Entering a Safe Harbour

By in Accounting and Finance, Opinion

Essential tips to avoid personal liability – Part 1

The safe harbour is designed to support company directors to pursue an active turnaround or recovery strategy with protection from civil insolvent trading liability.

The recently introduced Section 588GA of the Corporations Act 2001 (‘the Act’), acts as carve out to the insolvent trading penalties under Section 588G of the Act. This could prove to be a valuable tool for directors of all sized businesses who have the business nous and resources to steer their company away from a formal insolvency administration.

Existing legislation attempts to deter insolvent trading by focusing on the solvency of the company and the time at which debts are incurred. Personal exposure to directors can arise when there are reasonable grounds for suspecting the company might become insolvent. As a result of these deterrent provisions, directors can experience concern as to their personal exposure, leading to the premature appointment of an external administrator. Furthermore, experienced directors may be deterred from being involved in new enterprises in order to avoid further risks to personal exposure. The Government’s National Innovation and Science Agenda argued that these factors lead to a depressed culture of innovation and entrepreneurship in Australia, hence the introduction of counter measures like Safe Harbour which attempt to reward success.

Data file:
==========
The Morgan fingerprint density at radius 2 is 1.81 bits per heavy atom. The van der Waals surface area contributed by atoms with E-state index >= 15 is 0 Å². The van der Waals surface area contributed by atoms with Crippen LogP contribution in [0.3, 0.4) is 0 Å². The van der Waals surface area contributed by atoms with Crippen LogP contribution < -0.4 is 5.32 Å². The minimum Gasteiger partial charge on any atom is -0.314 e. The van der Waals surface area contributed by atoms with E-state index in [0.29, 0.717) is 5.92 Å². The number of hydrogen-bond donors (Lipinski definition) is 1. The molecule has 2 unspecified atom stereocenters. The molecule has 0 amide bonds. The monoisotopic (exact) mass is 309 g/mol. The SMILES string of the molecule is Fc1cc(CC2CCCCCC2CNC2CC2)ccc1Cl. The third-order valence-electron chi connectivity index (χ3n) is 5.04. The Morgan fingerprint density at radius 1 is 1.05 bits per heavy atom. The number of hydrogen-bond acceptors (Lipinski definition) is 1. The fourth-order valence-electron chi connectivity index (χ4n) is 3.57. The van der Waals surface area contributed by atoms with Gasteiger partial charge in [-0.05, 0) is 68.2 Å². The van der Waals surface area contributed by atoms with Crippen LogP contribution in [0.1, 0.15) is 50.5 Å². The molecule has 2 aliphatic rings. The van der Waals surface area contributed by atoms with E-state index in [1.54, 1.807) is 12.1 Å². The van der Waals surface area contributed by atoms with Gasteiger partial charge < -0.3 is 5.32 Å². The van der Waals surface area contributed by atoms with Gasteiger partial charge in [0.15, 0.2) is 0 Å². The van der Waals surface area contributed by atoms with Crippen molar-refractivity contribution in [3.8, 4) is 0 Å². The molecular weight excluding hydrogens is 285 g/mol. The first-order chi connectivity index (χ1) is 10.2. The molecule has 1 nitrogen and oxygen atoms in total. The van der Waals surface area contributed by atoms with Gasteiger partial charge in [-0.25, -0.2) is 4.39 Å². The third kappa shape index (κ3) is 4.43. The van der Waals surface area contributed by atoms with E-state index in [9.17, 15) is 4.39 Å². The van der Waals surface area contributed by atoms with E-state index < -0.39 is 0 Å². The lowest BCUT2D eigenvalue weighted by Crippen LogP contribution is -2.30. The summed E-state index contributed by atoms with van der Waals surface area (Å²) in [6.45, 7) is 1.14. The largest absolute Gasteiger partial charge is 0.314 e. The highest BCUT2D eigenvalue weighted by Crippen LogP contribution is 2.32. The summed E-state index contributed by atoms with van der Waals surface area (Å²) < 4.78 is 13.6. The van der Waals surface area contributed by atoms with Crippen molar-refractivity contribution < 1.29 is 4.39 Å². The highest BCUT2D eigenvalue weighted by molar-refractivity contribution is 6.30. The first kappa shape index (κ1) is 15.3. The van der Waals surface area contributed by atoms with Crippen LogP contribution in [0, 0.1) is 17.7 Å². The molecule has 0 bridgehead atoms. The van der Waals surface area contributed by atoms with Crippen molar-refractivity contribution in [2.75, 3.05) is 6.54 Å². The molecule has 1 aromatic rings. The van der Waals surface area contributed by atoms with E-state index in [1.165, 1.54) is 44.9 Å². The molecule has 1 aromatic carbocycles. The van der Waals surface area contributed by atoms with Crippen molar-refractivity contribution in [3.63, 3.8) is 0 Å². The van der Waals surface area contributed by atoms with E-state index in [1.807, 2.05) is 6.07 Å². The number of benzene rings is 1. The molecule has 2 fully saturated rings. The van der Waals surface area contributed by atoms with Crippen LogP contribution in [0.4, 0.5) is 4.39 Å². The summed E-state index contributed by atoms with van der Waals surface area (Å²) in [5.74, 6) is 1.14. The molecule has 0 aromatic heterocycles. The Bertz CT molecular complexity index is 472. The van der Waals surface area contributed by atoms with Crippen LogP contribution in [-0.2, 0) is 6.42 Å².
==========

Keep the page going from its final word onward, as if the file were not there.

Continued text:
Meeting the Safe Harbour Criteria

A company director will only be liable for debts incurred while the company was insolvent where they were not developing or taking a course of action reasonably likely to lead to a better outcome than external administration or liquidation (s588GA of the Act). Safe Harbour also limits the liability of a holding company under s588V of the Act where the holding company was helping the directors meet the qualification criteria. To qualify:

  • The company must comply with obligations to pay employees including superannuation;
  • The company must comply with tax reporting obligations;
  • The director must continue to comply with formal obligations during a subsequent formal insolvency;